Table 1 shows injury characteristics and physiologic parameters in patients who underwent ST, SWR, PR, or AL. Although statistical comparisons are limited by the low number of patients in the various groups, it appears that these parameters were not different. All injuries that required lobectomy were close to the pulmonary hilum. Of the 35 patients who underwent lung-sparing surgery, 14 (39%) had extrathoracic injuries requiring exploration compared with 2 (40%) of 5 patients who underwent lobectomies. The latter group required a higher median volume of intraoperative fluid (8600 vs 5000 mL) and blood resuscitation (7 vs 12 U) compared with the former group. The number of days on which mechanical ventilation was used, the duration of tubal thoracostomy, the number of days spent in the ICU and hospital, and the morbidity rates were different between the 2 groups (Table 2).
There were 10 complications that were directly related to the type of lung surgery (Table 3). Seven (20%) occurred in the lung-sparing group and 3 (67%) in the lobectomy group. Two patients developed empyema, which was drained percutaneously using computed tomographic guidance in both cases. All 4 persistent air leaks were sealed using expectant management within 11 to 15 days. Three patients required reoperation. Two of these patients underwent ST as the primary procedure. One patient underwent reoperation the same day for recurrent bleeding. No bleeding source was identified, and he subsequently recovered. The second patient underwent reoperation for sepsis on the 13th day after a middle- and upper-lobe ST of the right side. A large segment of the divided upper lobe was necrotic and, for this reason, was resected by linear staplers. The patient was discharged from the hospital after 50 days. The third patient initially underwent a middle lobectomy of the right side but developed sepsis on the basis of unexplained occlusion of the right upper bronchus with interruption of blood flow to the corresponding lobe. Reexploration on the third postoperative day revealed an upper lobe torsion in the right side. The lobe was resected, but the patient had a difficult postoperative course complicated by pneumonia and respiratory failure. He was eventually discharged from the hospital 52 days after admission. In 2 more patients (not included in the postoperative morbidity list), portions of devascularized lung after ST were resected at the primary operation.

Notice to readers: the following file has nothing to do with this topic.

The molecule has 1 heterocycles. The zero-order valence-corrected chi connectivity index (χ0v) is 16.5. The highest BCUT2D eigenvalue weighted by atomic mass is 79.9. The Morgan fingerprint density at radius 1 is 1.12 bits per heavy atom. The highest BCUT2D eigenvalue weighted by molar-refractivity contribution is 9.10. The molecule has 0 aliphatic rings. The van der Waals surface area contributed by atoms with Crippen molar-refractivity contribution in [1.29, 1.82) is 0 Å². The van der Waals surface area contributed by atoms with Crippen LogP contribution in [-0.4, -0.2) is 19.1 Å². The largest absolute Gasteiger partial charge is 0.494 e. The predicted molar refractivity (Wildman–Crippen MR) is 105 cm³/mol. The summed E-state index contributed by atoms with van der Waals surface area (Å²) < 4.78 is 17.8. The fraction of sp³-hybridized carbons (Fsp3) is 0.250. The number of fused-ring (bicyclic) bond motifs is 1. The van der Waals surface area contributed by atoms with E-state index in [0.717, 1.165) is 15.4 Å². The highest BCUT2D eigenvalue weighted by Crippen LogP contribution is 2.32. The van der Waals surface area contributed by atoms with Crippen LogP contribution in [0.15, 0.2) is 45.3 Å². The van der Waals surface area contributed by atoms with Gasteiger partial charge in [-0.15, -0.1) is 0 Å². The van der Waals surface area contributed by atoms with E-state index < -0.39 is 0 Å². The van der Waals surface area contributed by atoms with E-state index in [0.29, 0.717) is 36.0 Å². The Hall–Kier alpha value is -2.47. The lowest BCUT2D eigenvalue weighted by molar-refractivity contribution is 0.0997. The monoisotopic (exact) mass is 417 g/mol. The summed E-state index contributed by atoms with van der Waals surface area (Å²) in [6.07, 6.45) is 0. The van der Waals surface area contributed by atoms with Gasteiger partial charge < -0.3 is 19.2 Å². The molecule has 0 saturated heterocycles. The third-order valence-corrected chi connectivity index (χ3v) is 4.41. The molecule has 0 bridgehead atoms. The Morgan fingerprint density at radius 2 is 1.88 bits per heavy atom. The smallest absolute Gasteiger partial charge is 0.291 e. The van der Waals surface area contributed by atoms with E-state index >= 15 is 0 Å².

There has been a remarkable change in the types of operations for lung trauma in the last decade.10- 14 Although older reports10,11 recommend lobectomy as the typical operative management of pulmonary injuries, more recent experience13,14 suggests that the use of lung-sparing techniques is equally effective. Stapling devices play a central role in such management as they facilitate and expedite the execution of these techniques.12,13 In our series, 34 (85%) of 40 patients were treated using staplers: tractotomy in 23, partial resection in 9, PR in 1, and pneumonectomy in 1.
Tractotomy has been identified as an easy and rapid method of controlling bleeding without subjecting the patient to unnecessary lung resection.8,9 The technique was first described by Wall et al,8 who reported excellent results in 16 patients with penetrating lung injuries. Our modification includes the application of a stapler (GIA) through the injurious weapon's trajectory to visualize the bleeding areas and allow direct ligation.9 The use of staplers makes the procedure easier and faster. Oversewing the staple line is not necessary unless it is thought that the tissue incorporated in the staples is too thick, which may occur with central trajectories. During tractotomy, a portion of the divided tissue may become ischemic due to interruption of its vascular supply. Careful inspection at the end of the procedure to detect and resect such areas is essential. In our series, 1 patient required reoperation for removal of a necrotic part of the tractotomized upper lobe. For the same reason, 2 more patients underwent small wedge resections during the initial operation following tractotomy.